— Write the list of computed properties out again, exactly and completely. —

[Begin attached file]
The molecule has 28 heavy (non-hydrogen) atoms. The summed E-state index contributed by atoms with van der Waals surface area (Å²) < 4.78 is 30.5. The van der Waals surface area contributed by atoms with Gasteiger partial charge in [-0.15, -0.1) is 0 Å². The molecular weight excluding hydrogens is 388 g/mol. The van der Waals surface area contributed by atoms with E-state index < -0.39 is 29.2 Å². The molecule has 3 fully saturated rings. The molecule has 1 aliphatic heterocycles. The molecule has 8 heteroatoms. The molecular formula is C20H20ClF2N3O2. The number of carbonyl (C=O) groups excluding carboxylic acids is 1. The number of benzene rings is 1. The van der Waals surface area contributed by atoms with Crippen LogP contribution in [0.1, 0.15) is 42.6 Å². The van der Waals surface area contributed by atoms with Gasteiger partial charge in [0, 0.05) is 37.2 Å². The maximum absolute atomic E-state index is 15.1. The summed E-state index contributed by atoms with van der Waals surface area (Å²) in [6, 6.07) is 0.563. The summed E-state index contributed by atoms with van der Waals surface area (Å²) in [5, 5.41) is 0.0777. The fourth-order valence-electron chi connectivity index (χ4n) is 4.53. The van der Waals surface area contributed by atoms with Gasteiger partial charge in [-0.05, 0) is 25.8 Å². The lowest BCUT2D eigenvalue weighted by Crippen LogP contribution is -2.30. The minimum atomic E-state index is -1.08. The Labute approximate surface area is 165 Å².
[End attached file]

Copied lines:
The molecule has 28 heavy (non-hydrogen) atoms. The summed E-state index contributed by atoms with van der Waals surface area (Å²) < 4.78 is 30.5. The van der Waals surface area contributed by atoms with Gasteiger partial charge in [-0.15, -0.1) is 0 Å². The molecular weight excluding hydrogens is 388 g/mol. The van der Waals surface area contributed by atoms with E-state index < -0.39 is 29.2 Å². The molecule has 3 fully saturated rings. The molecule has 1 aliphatic heterocycles. The molecule has 8 heteroatoms. The molecular formula is C20H20ClF2N3O2. The number of carbonyl (C=O) groups excluding carboxylic acids is 1. The number of benzene rings is 1. The van der Waals surface area contributed by atoms with Crippen LogP contribution in [0.1, 0.15) is 42.6 Å². The van der Waals surface area contributed by atoms with Gasteiger partial charge in [0, 0.05) is 37.2 Å². The maximum absolute atomic E-state index is 15.1. The summed E-state index contributed by atoms with van der Waals surface area (Å²) in [6, 6.07) is 0.563. The summed E-state index contributed by atoms with van der Waals surface area (Å²) in [5, 5.41) is 0.0777. The fourth-order valence-electron chi connectivity index (χ4n) is 4.53. The van der Waals surface area contributed by atoms with Gasteiger partial charge in [-0.05, 0) is 25.8 Å². The lowest BCUT2D eigenvalue weighted by Crippen LogP contribution is -2.30. The minimum atomic E-state index is -1.08. The Labute approximate surface area is 165 Å².